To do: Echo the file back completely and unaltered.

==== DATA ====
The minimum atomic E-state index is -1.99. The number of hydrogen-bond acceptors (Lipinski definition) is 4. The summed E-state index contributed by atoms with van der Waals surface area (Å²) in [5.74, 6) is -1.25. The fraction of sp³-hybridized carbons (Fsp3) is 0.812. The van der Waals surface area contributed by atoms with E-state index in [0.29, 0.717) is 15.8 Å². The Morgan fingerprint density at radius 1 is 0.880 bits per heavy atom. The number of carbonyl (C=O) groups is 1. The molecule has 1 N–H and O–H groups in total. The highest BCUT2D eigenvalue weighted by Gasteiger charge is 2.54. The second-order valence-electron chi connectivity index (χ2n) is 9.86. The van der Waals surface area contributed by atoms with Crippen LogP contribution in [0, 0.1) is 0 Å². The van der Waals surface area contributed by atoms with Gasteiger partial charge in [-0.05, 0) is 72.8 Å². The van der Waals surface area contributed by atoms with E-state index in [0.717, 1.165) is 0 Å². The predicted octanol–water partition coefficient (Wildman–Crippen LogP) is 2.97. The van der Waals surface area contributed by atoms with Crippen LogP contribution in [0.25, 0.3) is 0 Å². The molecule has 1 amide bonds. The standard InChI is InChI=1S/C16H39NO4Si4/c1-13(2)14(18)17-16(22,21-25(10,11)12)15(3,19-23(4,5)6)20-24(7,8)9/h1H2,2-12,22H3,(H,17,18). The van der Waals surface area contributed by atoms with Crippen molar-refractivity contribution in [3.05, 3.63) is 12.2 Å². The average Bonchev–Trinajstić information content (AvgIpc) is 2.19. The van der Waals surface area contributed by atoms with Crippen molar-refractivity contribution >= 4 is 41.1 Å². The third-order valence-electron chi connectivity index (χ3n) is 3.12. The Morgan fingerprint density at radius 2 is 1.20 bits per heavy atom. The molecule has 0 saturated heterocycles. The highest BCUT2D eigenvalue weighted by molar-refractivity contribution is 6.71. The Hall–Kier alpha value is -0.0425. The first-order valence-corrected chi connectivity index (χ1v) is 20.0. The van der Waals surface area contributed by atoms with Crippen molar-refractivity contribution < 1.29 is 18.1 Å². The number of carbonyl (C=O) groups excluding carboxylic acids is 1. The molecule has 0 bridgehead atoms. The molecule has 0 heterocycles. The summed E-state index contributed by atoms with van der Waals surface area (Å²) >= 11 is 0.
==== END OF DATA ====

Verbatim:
The minimum atomic E-state index is -1.99. The number of hydrogen-bond acceptors (Lipinski definition) is 4. The summed E-state index contributed by atoms with van der Waals surface area (Å²) in [5.74, 6) is -1.25. The fraction of sp³-hybridized carbons (Fsp3) is 0.812. The van der Waals surface area contributed by atoms with E-state index in [0.29, 0.717) is 15.8 Å². The Morgan fingerprint density at radius 1 is 0.880 bits per heavy atom. The number of carbonyl (C=O) groups is 1. The molecule has 1 N–H and O–H groups in total. The highest BCUT2D eigenvalue weighted by Gasteiger charge is 2.54. The second-order valence-electron chi connectivity index (χ2n) is 9.86. The van der Waals surface area contributed by atoms with Crippen LogP contribution in [0, 0.1) is 0 Å². The van der Waals surface area contributed by atoms with Gasteiger partial charge in [-0.05, 0) is 72.8 Å². The van der Waals surface area contributed by atoms with E-state index in [0.717, 1.165) is 0 Å². The predicted octanol–water partition coefficient (Wildman–Crippen LogP) is 2.97. The van der Waals surface area contributed by atoms with Crippen LogP contribution in [0.25, 0.3) is 0 Å². The molecule has 1 amide bonds. The standard InChI is InChI=1S/C16H39NO4Si4/c1-13(2)14(18)17-16(22,21-25(10,11)12)15(3,19-23(4,5)6)20-24(7,8)9/h1H2,2-12,22H3,(H,17,18). The van der Waals surface area contributed by atoms with Crippen molar-refractivity contribution in [3.05, 3.63) is 12.2 Å². The average Bonchev–Trinajstić information content (AvgIpc) is 2.19. The van der Waals surface area contributed by atoms with Crippen molar-refractivity contribution >= 4 is 41.1 Å². The third-order valence-electron chi connectivity index (χ3n) is 3.12. The Morgan fingerprint density at radius 2 is 1.20 bits per heavy atom. The molecule has 0 saturated heterocycles. The highest BCUT2D eigenvalue weighted by molar-refractivity contribution is 6.71. The Hall–Kier alpha value is -0.0425. The first-order valence-corrected chi connectivity index (χ1v) is 20.0. The van der Waals surface area contributed by atoms with Crippen molar-refractivity contribution < 1.29 is 18.1 Å². The number of carbonyl (C=O) groups excluding carboxylic acids is 1. The molecule has 0 bridgehead atoms. The molecule has 0 heterocycles. The summed E-state index contributed by atoms with van der Waals surface area (Å²) >= 11 is 0.